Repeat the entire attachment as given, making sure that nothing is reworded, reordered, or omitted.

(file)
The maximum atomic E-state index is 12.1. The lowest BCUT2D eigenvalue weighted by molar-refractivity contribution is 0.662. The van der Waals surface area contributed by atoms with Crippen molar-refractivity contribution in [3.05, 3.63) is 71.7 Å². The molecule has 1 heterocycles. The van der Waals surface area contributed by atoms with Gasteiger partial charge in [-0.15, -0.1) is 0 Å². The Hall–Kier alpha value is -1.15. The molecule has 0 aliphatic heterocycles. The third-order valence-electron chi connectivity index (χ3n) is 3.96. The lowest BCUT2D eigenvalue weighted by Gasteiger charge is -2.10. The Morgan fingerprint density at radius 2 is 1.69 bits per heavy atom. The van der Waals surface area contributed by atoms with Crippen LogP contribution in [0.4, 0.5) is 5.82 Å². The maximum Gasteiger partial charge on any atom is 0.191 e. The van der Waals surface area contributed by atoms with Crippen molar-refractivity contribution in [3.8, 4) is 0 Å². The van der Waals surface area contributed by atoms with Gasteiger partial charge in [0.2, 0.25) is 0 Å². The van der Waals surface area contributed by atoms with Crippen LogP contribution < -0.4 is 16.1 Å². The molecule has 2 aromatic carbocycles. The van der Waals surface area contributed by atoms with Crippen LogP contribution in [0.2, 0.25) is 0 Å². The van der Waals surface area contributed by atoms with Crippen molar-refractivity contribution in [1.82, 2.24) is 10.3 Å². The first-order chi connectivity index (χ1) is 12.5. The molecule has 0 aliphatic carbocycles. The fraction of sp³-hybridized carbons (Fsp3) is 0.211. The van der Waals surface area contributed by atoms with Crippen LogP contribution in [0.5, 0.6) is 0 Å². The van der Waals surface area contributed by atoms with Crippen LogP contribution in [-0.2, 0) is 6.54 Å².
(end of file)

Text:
The maximum atomic E-state index is 12.1. The lowest BCUT2D eigenvalue weighted by molar-refractivity contribution is 0.662. The van der Waals surface area contributed by atoms with Crippen molar-refractivity contribution in [3.05, 3.63) is 71.7 Å². The molecule has 1 heterocycles. The van der Waals surface area contributed by atoms with Gasteiger partial charge in [-0.15, -0.1) is 0 Å². The Hall–Kier alpha value is -1.15. The molecule has 0 aliphatic heterocycles. The third-order valence-electron chi connectivity index (χ3n) is 3.96. The lowest BCUT2D eigenvalue weighted by Gasteiger charge is -2.10. The Morgan fingerprint density at radius 2 is 1.69 bits per heavy atom. The van der Waals surface area contributed by atoms with Crippen LogP contribution in [0.4, 0.5) is 5.82 Å². The maximum Gasteiger partial charge on any atom is 0.191 e. The van der Waals surface area contributed by atoms with Crippen molar-refractivity contribution in [3.8, 4) is 0 Å². The van der Waals surface area contributed by atoms with Gasteiger partial charge in [0.2, 0.25) is 0 Å². The van der Waals surface area contributed by atoms with Crippen LogP contribution < -0.4 is 16.1 Å². The molecule has 2 aromatic carbocycles. The van der Waals surface area contributed by atoms with Crippen LogP contribution in [0.2, 0.25) is 0 Å². The van der Waals surface area contributed by atoms with Crippen molar-refractivity contribution in [1.82, 2.24) is 10.3 Å². The first-order chi connectivity index (χ1) is 12.5. The molecule has 0 aliphatic carbocycles. The fraction of sp³-hybridized carbons (Fsp3) is 0.211. The van der Waals surface area contributed by atoms with Crippen LogP contribution in [0.5, 0.6) is 0 Å². The van der Waals surface area contributed by atoms with Crippen LogP contribution in [-0.2, 0) is 6.54 Å².